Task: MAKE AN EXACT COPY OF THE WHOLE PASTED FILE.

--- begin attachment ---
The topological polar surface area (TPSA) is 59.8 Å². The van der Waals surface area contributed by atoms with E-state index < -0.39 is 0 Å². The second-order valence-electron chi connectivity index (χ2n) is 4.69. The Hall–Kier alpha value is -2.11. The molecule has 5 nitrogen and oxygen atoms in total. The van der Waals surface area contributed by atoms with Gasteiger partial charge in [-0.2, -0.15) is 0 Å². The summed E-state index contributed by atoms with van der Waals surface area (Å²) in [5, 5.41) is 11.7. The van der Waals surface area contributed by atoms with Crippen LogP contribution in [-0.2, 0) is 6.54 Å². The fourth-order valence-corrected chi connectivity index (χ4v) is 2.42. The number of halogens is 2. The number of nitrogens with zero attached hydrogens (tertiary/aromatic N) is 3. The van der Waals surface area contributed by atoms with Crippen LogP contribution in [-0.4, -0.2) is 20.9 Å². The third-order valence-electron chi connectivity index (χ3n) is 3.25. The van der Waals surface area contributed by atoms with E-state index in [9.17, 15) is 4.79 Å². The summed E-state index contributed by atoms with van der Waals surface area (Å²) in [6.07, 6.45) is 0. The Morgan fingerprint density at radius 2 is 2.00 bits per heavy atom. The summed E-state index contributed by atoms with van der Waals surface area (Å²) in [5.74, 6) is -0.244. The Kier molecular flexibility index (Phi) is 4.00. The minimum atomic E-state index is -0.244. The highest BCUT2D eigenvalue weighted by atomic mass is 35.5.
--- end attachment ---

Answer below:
The topological polar surface area (TPSA) is 59.8 Å². The van der Waals surface area contributed by atoms with E-state index < -0.39 is 0 Å². The second-order valence-electron chi connectivity index (χ2n) is 4.69. The Hall–Kier alpha value is -2.11. The molecule has 5 nitrogen and oxygen atoms in total. The van der Waals surface area contributed by atoms with Gasteiger partial charge in [-0.2, -0.15) is 0 Å². The summed E-state index contributed by atoms with van der Waals surface area (Å²) in [5, 5.41) is 11.7. The van der Waals surface area contributed by atoms with Crippen LogP contribution in [-0.2, 0) is 6.54 Å². The fourth-order valence-corrected chi connectivity index (χ4v) is 2.42. The number of halogens is 2. The number of nitrogens with zero attached hydrogens (tertiary/aromatic N) is 3. The van der Waals surface area contributed by atoms with Crippen LogP contribution in [-0.4, -0.2) is 20.9 Å². The third-order valence-electron chi connectivity index (χ3n) is 3.25. The van der Waals surface area contributed by atoms with E-state index in [9.17, 15) is 4.79 Å². The summed E-state index contributed by atoms with van der Waals surface area (Å²) in [6.07, 6.45) is 0. The Morgan fingerprint density at radius 2 is 2.00 bits per heavy atom. The summed E-state index contributed by atoms with van der Waals surface area (Å²) in [5.74, 6) is -0.244. The Kier molecular flexibility index (Phi) is 4.00. The minimum atomic E-state index is -0.244. The highest BCUT2D eigenvalue weighted by atomic mass is 35.5.